changed. You need to come here every day to pick up and drop off your work.” I
exclaimed, “You mean that office way out west?” “Oh yes, that office
everyday.” I thought I might as well go; by the time I got there tomorrow the
whole thing would probably be closed anyway.


It was with
serious doubt that I went the next morning, but to my surprise there were
people there and they knew what I was talking about. I sat down at a table
across from a smiling young man who rather nonchalantly asked me how many
forms I would like. I explained that this was my first time so he gave me nine
official Census questionnaires to be followed up and completed. Real work. All
the addresses on my questionnaires were in a three block radius of Wrigley
Field. Around six that evening, with my official U.S. Census 2000 bag, over my
shoulder I was ready to make my first house call.

It was with
some fear that I rang that first doorbell, but mostly what I felt was amazed
amusement. After all that time, I was actually about to start counting people.
There was no answer. Just as well, I left a notice that I had been there and
would return. Without going into detail, by the end of about an hour and a
half I had tried to contact all nine residences and had actually completed
four forms. But the dark underbelly of the follow-up Census 2000 had revealed
its threatening form to me: All my respondents said they had already filled
out and returned their Census forms and were fairly upset to be bothered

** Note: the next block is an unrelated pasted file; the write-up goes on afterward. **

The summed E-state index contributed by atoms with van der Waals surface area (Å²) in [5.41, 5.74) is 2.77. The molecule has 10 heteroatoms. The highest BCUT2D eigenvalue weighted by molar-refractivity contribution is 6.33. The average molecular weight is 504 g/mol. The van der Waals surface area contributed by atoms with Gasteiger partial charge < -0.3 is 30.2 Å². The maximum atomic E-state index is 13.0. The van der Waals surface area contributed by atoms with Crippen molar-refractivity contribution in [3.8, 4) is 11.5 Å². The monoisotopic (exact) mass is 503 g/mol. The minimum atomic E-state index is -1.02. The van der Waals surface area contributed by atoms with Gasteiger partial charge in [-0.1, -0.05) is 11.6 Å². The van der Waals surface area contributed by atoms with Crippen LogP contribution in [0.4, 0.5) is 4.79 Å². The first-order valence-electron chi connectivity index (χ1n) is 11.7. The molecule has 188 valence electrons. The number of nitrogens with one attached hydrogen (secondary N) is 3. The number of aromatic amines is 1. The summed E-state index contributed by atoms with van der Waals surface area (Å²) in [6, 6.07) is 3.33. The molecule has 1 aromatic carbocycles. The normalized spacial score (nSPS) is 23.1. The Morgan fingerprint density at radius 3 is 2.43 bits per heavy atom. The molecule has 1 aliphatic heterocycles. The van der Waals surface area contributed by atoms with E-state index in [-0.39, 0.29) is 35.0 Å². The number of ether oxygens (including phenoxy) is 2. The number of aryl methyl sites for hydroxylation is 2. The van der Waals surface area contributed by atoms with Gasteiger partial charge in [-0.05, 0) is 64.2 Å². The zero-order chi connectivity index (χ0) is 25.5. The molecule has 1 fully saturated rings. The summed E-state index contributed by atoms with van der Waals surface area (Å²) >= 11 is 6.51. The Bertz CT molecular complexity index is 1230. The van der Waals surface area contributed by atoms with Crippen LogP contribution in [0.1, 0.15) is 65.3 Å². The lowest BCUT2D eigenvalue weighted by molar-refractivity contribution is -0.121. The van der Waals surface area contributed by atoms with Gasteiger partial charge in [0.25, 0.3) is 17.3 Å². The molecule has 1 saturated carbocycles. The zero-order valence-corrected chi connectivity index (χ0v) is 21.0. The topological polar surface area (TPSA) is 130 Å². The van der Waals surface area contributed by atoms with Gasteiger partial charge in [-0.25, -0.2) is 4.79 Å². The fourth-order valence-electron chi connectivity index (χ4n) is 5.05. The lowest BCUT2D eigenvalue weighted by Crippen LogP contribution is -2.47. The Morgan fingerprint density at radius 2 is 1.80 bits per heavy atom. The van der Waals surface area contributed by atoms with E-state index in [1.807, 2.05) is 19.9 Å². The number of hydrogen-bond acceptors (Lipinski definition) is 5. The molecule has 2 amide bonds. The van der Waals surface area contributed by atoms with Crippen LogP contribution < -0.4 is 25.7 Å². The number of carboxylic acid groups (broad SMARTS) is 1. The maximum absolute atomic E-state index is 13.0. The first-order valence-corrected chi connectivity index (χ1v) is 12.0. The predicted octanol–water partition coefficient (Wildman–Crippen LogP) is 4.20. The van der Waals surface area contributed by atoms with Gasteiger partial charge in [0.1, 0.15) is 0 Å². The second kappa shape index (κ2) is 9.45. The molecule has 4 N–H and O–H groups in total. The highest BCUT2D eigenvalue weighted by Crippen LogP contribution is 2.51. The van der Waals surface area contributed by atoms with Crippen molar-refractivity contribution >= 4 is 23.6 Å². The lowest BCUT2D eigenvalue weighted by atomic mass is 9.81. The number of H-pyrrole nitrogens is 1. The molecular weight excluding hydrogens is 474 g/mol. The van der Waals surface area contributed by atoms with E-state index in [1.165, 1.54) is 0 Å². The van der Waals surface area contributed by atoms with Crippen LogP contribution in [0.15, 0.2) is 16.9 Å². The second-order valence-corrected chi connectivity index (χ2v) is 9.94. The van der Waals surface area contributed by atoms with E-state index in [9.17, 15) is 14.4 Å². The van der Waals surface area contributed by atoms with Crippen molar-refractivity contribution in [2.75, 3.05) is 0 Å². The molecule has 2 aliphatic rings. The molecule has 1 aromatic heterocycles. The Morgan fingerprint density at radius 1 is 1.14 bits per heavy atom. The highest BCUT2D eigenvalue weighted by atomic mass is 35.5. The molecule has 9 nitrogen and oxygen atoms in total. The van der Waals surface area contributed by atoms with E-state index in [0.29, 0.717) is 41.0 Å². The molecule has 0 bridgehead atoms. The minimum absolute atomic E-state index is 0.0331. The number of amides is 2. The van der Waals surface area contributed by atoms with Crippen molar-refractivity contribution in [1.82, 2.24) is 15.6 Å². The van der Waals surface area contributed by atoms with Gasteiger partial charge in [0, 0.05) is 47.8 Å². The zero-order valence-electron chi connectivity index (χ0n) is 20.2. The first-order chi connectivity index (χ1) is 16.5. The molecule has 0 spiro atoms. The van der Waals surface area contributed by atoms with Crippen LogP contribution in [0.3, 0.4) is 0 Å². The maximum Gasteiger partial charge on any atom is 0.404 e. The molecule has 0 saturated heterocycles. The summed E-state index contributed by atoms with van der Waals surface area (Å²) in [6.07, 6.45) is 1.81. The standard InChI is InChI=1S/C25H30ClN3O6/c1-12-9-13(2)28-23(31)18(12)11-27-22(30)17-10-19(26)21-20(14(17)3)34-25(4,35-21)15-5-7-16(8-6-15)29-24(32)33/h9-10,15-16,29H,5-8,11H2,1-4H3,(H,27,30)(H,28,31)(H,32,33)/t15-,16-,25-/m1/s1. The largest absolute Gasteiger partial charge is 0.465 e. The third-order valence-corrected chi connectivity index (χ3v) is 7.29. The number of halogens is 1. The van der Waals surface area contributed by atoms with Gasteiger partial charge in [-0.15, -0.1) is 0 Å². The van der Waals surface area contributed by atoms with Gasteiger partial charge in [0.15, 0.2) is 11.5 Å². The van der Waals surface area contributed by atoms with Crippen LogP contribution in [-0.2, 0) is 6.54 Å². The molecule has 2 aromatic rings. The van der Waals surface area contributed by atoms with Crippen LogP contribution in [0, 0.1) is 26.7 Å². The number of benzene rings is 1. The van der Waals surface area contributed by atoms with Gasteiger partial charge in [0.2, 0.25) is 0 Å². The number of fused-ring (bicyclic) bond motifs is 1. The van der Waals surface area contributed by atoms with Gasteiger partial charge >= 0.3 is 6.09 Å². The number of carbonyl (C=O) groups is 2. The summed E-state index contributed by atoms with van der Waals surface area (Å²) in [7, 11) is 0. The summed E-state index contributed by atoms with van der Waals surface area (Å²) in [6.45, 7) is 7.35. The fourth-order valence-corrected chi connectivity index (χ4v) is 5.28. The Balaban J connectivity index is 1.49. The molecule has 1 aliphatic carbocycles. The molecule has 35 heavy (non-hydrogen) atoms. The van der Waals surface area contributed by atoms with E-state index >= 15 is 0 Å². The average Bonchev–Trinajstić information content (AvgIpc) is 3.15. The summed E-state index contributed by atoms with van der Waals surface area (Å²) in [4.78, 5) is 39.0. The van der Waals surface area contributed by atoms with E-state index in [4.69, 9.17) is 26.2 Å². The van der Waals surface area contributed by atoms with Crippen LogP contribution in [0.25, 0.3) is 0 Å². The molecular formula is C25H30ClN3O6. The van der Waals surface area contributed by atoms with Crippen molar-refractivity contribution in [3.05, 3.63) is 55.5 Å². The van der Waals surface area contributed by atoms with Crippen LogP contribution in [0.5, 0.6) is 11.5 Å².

again. As the next few days went by I bothered a number of people who said
they had actually been visited by two, and in some cases three other Census
workers.

What was more
interesting was the ingenious way I was instructed to fill out the daily
payment form. When I returned to the department the morning after my first
day, a cheerful worker asked if I had included travel time on my payment form.
“Yes” I replied, “half an hour for going to the location as I was told I could
do.” He happily informed me I could count one half hour each way and also one
hour for my time to and from the Department every day. So I smiled back at him
and thanked him while he helped me fill out a new daily payment form. Here is
how it worked out; I spent 30 minutes going to and from the Department yet
received one full hour of pay; I counted people for one and a half hours but
got paid for two and a half. So I worked two hours total and got paid for four
and this is what happened for the whole six days I actually worked for the
Census. On the sixth day I called as usual to find out if there was more work
and was informed that the Census was over, and I should return all my complete
or incomplete questionnaires immediately.

Surprised at
that news, I drove to the Department the next morning with my forms, my
official U.S. Census bag, about 15 pounds of reference manuals, instruction
books, forms, papers, and more forms. I turned in my final daily payment form
and proceeded to hand over the bag with the stuff. She looked at me with a
slightly irritated and confused expression, “What I am I supposed to do with
that?” she asked me. “How do I know?” I exclaimed, “It just seemed like you
would want it.” Grudgingly she accepted the stuff and I left for the last
time.

About three
weeks later, an official letter from the U.S. Census Department arrived for
me, indicating that I must return all Census forms and paraphernalia under
penalty of law. Laughingly, I threw the letter out, musing how perfect an
ending that was to my experience with the government. Next day I received two
more exactly identical letters, each individually stamped and postmarked. I
bet three happy clerks in three separate departments mailed each one
separately at the same time. All according to government regulations.
                              Z

Virginia
Meredith is a painter. She has a masters degree from the Art Institute of
Chicago.